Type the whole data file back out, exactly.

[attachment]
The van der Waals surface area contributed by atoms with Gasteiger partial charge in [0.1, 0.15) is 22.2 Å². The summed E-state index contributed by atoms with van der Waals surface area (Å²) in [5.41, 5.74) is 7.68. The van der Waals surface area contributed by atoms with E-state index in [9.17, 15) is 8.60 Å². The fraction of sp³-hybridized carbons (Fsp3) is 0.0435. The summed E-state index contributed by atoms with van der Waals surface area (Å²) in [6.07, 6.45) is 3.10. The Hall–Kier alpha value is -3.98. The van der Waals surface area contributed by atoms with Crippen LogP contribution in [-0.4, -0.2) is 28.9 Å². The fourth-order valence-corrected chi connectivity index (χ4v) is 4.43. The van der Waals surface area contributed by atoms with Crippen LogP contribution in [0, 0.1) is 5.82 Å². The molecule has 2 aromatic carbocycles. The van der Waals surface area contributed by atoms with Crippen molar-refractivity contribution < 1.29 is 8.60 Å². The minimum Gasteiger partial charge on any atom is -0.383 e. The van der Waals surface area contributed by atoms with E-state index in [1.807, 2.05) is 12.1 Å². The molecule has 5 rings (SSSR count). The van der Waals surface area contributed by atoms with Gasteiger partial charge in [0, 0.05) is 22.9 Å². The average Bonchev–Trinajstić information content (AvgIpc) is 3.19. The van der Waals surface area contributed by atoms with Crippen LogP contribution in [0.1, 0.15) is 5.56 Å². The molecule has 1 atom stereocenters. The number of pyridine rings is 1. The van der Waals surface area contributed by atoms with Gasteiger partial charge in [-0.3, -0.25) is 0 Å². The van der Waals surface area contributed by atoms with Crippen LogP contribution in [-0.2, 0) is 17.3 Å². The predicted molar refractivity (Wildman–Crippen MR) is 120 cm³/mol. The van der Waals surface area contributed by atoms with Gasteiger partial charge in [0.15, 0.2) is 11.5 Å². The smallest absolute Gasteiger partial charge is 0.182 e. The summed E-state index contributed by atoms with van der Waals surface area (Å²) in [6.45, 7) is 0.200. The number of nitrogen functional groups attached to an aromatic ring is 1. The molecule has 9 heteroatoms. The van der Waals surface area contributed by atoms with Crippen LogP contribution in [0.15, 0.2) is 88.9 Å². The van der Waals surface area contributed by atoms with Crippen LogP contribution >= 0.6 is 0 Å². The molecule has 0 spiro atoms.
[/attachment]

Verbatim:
The van der Waals surface area contributed by atoms with Gasteiger partial charge in [0.1, 0.15) is 22.2 Å². The summed E-state index contributed by atoms with van der Waals surface area (Å²) in [5.41, 5.74) is 7.68. The van der Waals surface area contributed by atoms with E-state index in [9.17, 15) is 8.60 Å². The fraction of sp³-hybridized carbons (Fsp3) is 0.0435. The summed E-state index contributed by atoms with van der Waals surface area (Å²) in [6.07, 6.45) is 3.10. The Hall–Kier alpha value is -3.98. The van der Waals surface area contributed by atoms with Crippen LogP contribution in [-0.4, -0.2) is 28.9 Å². The fourth-order valence-corrected chi connectivity index (χ4v) is 4.43. The van der Waals surface area contributed by atoms with Crippen LogP contribution in [0, 0.1) is 5.82 Å². The molecule has 2 aromatic carbocycles. The van der Waals surface area contributed by atoms with Crippen molar-refractivity contribution < 1.29 is 8.60 Å². The minimum Gasteiger partial charge on any atom is -0.383 e. The van der Waals surface area contributed by atoms with E-state index in [1.807, 2.05) is 12.1 Å². The molecule has 5 rings (SSSR count). The van der Waals surface area contributed by atoms with Gasteiger partial charge in [0, 0.05) is 22.9 Å². The average Bonchev–Trinajstić information content (AvgIpc) is 3.19. The van der Waals surface area contributed by atoms with Crippen LogP contribution in [0.1, 0.15) is 5.56 Å². The molecule has 1 atom stereocenters. The number of pyridine rings is 1. The van der Waals surface area contributed by atoms with Gasteiger partial charge in [-0.3, -0.25) is 0 Å². The van der Waals surface area contributed by atoms with Crippen LogP contribution in [-0.2, 0) is 17.3 Å². The predicted molar refractivity (Wildman–Crippen MR) is 120 cm³/mol. The van der Waals surface area contributed by atoms with Gasteiger partial charge in [0.15, 0.2) is 11.5 Å². The smallest absolute Gasteiger partial charge is 0.182 e. The summed E-state index contributed by atoms with van der Waals surface area (Å²) in [6.45, 7) is 0.200. The number of nitrogen functional groups attached to an aromatic ring is 1. The molecule has 9 heteroatoms. The van der Waals surface area contributed by atoms with Crippen LogP contribution in [0.15, 0.2) is 88.9 Å². The van der Waals surface area contributed by atoms with Crippen LogP contribution >= 0.6 is 0 Å². The molecule has 0 spiro atoms.